||The effect of noble gas bombarding on nitrogen diffusion in steel.
||E.A. Ochoa, R. Droppa, R.L.O. Basso, M. Morales, S. Cucatti, L.F. Zagonel, T. Czerwiec, M.C. Dos Santos, C.A. Figueroa and F. Alvarez
||Materials Chemistry and Physics
||The low energy (similar to 50-350 eV) noble gases ion bombardment of the steel surface shows that the pre-treatments increase nitrogen diffusion by modifying the outermost structure of the material. The surface microstructure and morphology of the studied samples were characterized by Scanning Electron Microscopy (SEM) and Atomic Force Microscopy (AFM). The crystalline and chemical structures in the outermost layers of the surface were analyzed by grazing angle X-ray diffraction (GAXRD) and photoemission electron spectroscopy (XPS). Temperature effusion studies of the implanted ions are used to elucidate the noble gases site localization in the network. The local compressive stress induced by the nearby iron atoms on the core level electron wave functions of the trapped noble gases are studied by photoemission electron spectroscopy (XPS) and interpreted considering a simple mechanical model. Nano-hardness measurements show the dependence of the material elastic constant on the energy of the implanted noble gases. Although the ion implantation range is about few nanometers, the atomic attrition effect is larger enough to modify the material structure in the range of micrometers. Two material stress zones were detected where the outermost layers shows compressive stress and the underneath layers shows tensile stress. The implanted noble gases can be easily removed by heating. A diffusion model for polycrystalline-phase systems is used in order to discuss the influence of the atomic attrition on the N diffusion coefficient. The concomitant effect of grain refining, stress, and surface texture on the enhancing nitrogen diffusion effect is discussed.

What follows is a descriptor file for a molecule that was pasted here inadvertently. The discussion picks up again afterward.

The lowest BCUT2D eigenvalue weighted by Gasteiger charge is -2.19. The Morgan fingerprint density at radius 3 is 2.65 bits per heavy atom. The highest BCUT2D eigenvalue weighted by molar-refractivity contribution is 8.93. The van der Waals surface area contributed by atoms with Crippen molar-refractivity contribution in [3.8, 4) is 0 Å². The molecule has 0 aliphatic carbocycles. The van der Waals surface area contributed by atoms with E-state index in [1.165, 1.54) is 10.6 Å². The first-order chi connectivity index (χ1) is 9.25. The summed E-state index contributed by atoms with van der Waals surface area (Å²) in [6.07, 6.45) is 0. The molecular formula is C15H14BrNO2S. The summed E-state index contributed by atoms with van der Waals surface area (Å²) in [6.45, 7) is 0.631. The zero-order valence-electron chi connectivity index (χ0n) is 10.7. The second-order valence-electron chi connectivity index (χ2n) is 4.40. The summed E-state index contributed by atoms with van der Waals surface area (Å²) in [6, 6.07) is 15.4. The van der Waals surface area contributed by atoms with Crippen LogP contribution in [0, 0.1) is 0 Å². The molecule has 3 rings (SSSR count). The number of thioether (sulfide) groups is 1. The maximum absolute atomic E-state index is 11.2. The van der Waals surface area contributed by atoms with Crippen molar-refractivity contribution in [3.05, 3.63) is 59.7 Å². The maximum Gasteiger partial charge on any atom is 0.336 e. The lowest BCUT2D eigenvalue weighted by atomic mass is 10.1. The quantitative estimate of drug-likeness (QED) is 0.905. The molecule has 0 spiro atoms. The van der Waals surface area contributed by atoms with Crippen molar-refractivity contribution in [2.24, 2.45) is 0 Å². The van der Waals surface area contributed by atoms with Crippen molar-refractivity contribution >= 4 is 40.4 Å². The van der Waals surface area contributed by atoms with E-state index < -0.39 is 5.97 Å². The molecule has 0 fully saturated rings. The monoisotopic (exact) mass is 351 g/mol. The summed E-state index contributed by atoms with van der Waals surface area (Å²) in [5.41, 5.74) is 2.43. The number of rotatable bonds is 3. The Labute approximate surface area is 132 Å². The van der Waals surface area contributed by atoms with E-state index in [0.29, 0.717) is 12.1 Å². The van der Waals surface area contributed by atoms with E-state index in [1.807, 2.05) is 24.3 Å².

||Département CP2S : ESPRITS